The Value of Information

Value of Information

In my ever-abundant spare time, I moonlight as a master’s student.

Yep, I’m getting a Master’s Degree in Library and Information Science.  I’m focusing on archives and information organization.  I’m a little over halfway done with  my coursework.

What does this have to do with memory keeping?  Everything, actually.

It’s really interesting to see how my experience as a memory keeper affects my opinions on information management issues.  Conversely, I’m learning a lot of concepts that really apply to scrapbooking.

Here is something I learned in my Records Management class this semester:

The value of information is directly related to its accessibility. 

I couldn’t agree more.  Consider photos locked away on your phone or hard drive.  Keepsakes in a closet.  They mean so much more if people can look at them.

On that note, I just finished my finals for this semester.  I can’t wait to have more time to scrapbook!

Thinking About Paper and Scrapbooks: 2 Ways

Thinking About Paper

This continues last week’s discussion about paper, which started with my post on Acid & Lignin.

I’ve been learning a lot about paper and it’s made me think about why I scrapbook.  Here are two wildly different ways to think about paper.  There’s a happy ending, I promise.

Paper is Organic

All paper is organic and will eventually deteriorate.

That’s a sobering thought, isn’t it?

I think about this when Mr. P is watching episodes of the Universe.  It makes me think of how short and small our existence is, what will eventually happen to our planet, and why I even bother scrapbooking.  Even the most archival quality papers will deteriorate eventually, probably before our planet will.

When I think in those terms, I have to get my head screwed on straight and think about why I scrapbook.  It’s my hobby, I like doing it.  The byproduct of the hobby is something to show to family and friends.  Still, at the end of the day, I’m doing it for me.

Paper is Still a Very Viable Record Format

Let’s look at this from the other direction.  So paper deteriorates.  You know what deteriorates faster?  Much much faster?  Digital media.

After reading the above, you are probably wondering why you should scrapbook and maybe that you should just keep digital files and not print anything.  Wrong!

One of the fascinating things I’m learning as I study paper is how versatile it is.  You don’t need special software to read a paper book.  You don’t need a password.  In our society today, there is such a concern about how to disseminate information quickly and little thought put into long term preservation.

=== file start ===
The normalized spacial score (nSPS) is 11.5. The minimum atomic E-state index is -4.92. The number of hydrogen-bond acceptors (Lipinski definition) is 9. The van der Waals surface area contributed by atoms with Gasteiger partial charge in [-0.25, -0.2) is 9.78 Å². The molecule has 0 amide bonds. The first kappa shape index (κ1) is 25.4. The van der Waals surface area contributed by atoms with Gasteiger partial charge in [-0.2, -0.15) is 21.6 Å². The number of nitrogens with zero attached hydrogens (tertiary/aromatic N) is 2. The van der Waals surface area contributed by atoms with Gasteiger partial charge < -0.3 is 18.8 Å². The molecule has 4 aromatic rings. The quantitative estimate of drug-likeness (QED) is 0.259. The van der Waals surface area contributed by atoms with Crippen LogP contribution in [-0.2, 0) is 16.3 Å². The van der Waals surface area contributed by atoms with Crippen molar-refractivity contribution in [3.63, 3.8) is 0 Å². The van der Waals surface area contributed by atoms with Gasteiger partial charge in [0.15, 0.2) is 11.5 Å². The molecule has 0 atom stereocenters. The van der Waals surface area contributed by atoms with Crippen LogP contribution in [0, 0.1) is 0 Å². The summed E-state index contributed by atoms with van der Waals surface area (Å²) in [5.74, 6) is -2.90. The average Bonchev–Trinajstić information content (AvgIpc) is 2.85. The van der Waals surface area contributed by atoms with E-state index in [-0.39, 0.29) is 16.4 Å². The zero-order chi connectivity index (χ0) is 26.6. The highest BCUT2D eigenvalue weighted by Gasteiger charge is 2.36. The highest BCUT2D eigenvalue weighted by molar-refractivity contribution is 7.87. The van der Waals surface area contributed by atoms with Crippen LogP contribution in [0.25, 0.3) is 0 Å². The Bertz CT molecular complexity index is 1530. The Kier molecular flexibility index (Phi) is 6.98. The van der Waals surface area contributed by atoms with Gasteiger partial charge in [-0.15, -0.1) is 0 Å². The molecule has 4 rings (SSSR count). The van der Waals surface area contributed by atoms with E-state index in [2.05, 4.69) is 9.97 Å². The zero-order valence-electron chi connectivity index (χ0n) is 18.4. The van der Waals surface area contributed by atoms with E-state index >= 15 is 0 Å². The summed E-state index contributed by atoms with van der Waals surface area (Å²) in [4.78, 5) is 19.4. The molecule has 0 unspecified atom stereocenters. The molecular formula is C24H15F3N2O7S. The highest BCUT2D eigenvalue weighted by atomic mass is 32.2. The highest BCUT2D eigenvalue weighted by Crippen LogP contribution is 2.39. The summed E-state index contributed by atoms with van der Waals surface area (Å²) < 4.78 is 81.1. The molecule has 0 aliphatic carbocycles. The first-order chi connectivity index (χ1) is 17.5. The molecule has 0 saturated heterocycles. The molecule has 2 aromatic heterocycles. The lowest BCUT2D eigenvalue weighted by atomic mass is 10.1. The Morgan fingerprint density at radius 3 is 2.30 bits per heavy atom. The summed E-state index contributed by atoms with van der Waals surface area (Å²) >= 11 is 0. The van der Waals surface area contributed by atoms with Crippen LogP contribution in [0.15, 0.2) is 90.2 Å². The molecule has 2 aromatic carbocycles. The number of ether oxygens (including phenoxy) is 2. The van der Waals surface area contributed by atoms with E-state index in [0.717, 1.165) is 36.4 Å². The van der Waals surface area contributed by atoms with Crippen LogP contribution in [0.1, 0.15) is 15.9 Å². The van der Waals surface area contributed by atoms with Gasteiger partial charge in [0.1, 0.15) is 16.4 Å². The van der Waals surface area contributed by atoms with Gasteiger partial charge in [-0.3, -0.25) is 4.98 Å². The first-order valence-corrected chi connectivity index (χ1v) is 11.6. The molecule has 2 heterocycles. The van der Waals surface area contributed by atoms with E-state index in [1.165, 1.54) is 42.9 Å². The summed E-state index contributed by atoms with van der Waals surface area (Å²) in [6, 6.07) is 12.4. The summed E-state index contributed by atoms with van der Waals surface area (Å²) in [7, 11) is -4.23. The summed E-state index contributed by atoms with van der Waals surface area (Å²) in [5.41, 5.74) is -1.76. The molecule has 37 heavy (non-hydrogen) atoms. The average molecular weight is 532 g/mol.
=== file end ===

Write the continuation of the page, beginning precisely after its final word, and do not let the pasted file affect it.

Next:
Some even argue that our cultural record of today will disappear faster than the cultural record of the past because today’s record is digital.  Digital material can degrade, become obsolete or become unusable much faster than paper.  There are no standards on how to preserve digital data for the long term.

So, even though paper will eventually deteriorate, it’s actually more reliable than digital.  What’s the point here?  The time you take getting photos off your computer and into scrapbooks or albums matters.  Yes, everything will eventually deteriorate, but paper is still a very reliable method for storing information.

Happy ending?  I’m still scrapbooking!

Learning about Acid & Lignin

Acid free.  Lignin free.  Do you ever wonder what that means?  I do.

Maybe I’m just a paper dork.  Anyway, I’ve been studying paper in my spare time!  We all know we should be using acid free paper in scrapbooks.  What does that really mean and where does this acid come from?

Paper can be made from many things.  Cotton, linen, grass, straw, wood – lots of things.  Currency is very often made from cotton because it’s more durable.

In the 19th century, machines were invented to make wood pulp paper.  Mass producing wood pulp paper made paper much cheaper.  Previously paper was made by hand.  Most paper we use today is wood pulp.

What is lignin, exactly?  Lignin is a chemical compound in wood that binds wood fibers together.  Lignin can be removed during the paper making process, but mechanical wood pulp production usually leaves lignin in because it is cheaper.  High lignin papers turn yellow over time – think about mass market paperback books.

How does acid get into paper?  Mass produced wood pulp paper is bleached to make it white.  Acid residue is left in paper as a result of this process.  Acid residue causes brittleness.

So what is acid/lignin-free paper?  It’s not exactly acid or lignin “free.”  Acid free papers are made in a way that minimizes acid and lignin presence.  Sometimes acid free paper can contain an additive that changes the pH of the paper to minimize the effect of acid in the paper.

What about archival paper?  Archival paper is not the same as acid free.  Archival papers are made differently, are actually lignin free and contain alkalines that counter balance any acids that may still be present.

So there’s your paper lesson!  No, don’t freak out and think that the acid free paper you are using is now not good enough!  I’ll have some more thoughts very soon on the longevity of paper that you don’t want to miss!